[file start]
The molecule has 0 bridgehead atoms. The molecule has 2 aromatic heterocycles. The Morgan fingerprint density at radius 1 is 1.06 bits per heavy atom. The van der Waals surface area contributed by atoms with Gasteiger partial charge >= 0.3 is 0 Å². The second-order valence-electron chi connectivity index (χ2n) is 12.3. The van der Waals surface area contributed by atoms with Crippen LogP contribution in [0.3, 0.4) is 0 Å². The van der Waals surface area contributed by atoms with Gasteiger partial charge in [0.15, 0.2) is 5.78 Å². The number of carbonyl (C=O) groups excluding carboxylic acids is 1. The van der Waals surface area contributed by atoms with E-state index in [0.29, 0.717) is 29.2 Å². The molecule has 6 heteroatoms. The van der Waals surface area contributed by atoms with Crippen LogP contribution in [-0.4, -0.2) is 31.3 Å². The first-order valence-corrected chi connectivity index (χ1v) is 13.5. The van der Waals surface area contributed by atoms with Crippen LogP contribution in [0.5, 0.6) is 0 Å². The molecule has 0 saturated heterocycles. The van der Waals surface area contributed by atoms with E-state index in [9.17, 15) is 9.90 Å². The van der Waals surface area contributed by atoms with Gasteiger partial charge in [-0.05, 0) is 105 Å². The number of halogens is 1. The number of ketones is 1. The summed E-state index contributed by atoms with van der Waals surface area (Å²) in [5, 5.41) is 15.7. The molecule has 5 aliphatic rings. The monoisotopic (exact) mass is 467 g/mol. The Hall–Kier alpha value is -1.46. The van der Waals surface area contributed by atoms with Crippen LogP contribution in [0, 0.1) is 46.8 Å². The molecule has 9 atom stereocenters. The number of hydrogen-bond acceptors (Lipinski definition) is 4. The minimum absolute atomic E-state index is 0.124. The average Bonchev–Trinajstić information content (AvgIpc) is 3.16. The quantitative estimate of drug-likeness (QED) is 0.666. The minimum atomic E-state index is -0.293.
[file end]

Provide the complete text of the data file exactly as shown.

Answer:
The molecule has 0 bridgehead atoms. The molecule has 2 aromatic heterocycles. The Morgan fingerprint density at radius 1 is 1.06 bits per heavy atom. The van der Waals surface area contributed by atoms with Gasteiger partial charge >= 0.3 is 0 Å². The second-order valence-electron chi connectivity index (χ2n) is 12.3. The van der Waals surface area contributed by atoms with Crippen LogP contribution in [0.3, 0.4) is 0 Å². The van der Waals surface area contributed by atoms with Gasteiger partial charge in [0.15, 0.2) is 5.78 Å². The number of carbonyl (C=O) groups excluding carboxylic acids is 1. The van der Waals surface area contributed by atoms with E-state index in [0.29, 0.717) is 29.2 Å². The molecule has 6 heteroatoms. The van der Waals surface area contributed by atoms with Crippen LogP contribution in [-0.4, -0.2) is 31.3 Å². The first-order valence-corrected chi connectivity index (χ1v) is 13.5. The van der Waals surface area contributed by atoms with Crippen LogP contribution in [0.5, 0.6) is 0 Å². The molecule has 0 saturated heterocycles. The van der Waals surface area contributed by atoms with E-state index in [9.17, 15) is 9.90 Å². The van der Waals surface area contributed by atoms with Gasteiger partial charge in [-0.05, 0) is 105 Å². The number of halogens is 1. The number of ketones is 1. The summed E-state index contributed by atoms with van der Waals surface area (Å²) in [5, 5.41) is 15.7. The molecule has 5 aliphatic rings. The monoisotopic (exact) mass is 467 g/mol. The Hall–Kier alpha value is -1.46. The van der Waals surface area contributed by atoms with Crippen LogP contribution in [0, 0.1) is 46.8 Å². The molecule has 9 atom stereocenters. The number of hydrogen-bond acceptors (Lipinski definition) is 4. The minimum absolute atomic E-state index is 0.124. The average Bonchev–Trinajstić information content (AvgIpc) is 3.16. The quantitative estimate of drug-likeness (QED) is 0.666. The minimum atomic E-state index is -0.293.